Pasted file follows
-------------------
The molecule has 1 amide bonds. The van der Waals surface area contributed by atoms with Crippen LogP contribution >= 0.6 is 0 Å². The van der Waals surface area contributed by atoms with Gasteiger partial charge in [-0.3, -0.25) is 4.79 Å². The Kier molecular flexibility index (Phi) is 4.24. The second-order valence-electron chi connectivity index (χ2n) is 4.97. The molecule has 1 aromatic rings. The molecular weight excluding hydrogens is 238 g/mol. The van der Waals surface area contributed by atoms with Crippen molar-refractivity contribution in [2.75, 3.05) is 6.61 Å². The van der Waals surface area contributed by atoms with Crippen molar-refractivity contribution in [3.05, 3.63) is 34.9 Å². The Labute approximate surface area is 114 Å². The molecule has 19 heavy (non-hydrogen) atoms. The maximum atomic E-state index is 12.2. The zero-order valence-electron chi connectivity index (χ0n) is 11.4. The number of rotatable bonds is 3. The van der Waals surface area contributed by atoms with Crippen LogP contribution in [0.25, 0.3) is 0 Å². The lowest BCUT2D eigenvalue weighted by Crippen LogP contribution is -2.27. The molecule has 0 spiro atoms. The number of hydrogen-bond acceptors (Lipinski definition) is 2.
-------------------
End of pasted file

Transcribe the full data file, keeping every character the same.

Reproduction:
The molecule has 1 amide bonds. The van der Waals surface area contributed by atoms with Crippen LogP contribution >= 0.6 is 0 Å². The van der Waals surface area contributed by atoms with Gasteiger partial charge in [-0.3, -0.25) is 4.79 Å². The Kier molecular flexibility index (Phi) is 4.24. The second-order valence-electron chi connectivity index (χ2n) is 4.97. The molecule has 1 aromatic rings. The molecular weight excluding hydrogens is 238 g/mol. The van der Waals surface area contributed by atoms with Crippen molar-refractivity contribution in [2.75, 3.05) is 6.61 Å². The van der Waals surface area contributed by atoms with Crippen molar-refractivity contribution in [3.05, 3.63) is 34.9 Å². The Labute approximate surface area is 114 Å². The molecule has 19 heavy (non-hydrogen) atoms. The maximum atomic E-state index is 12.2. The zero-order valence-electron chi connectivity index (χ0n) is 11.4. The number of rotatable bonds is 3. The van der Waals surface area contributed by atoms with Crippen LogP contribution in [0.25, 0.3) is 0 Å². The lowest BCUT2D eigenvalue weighted by Crippen LogP contribution is -2.27. The molecule has 0 spiro atoms. The number of hydrogen-bond acceptors (Lipinski definition) is 2.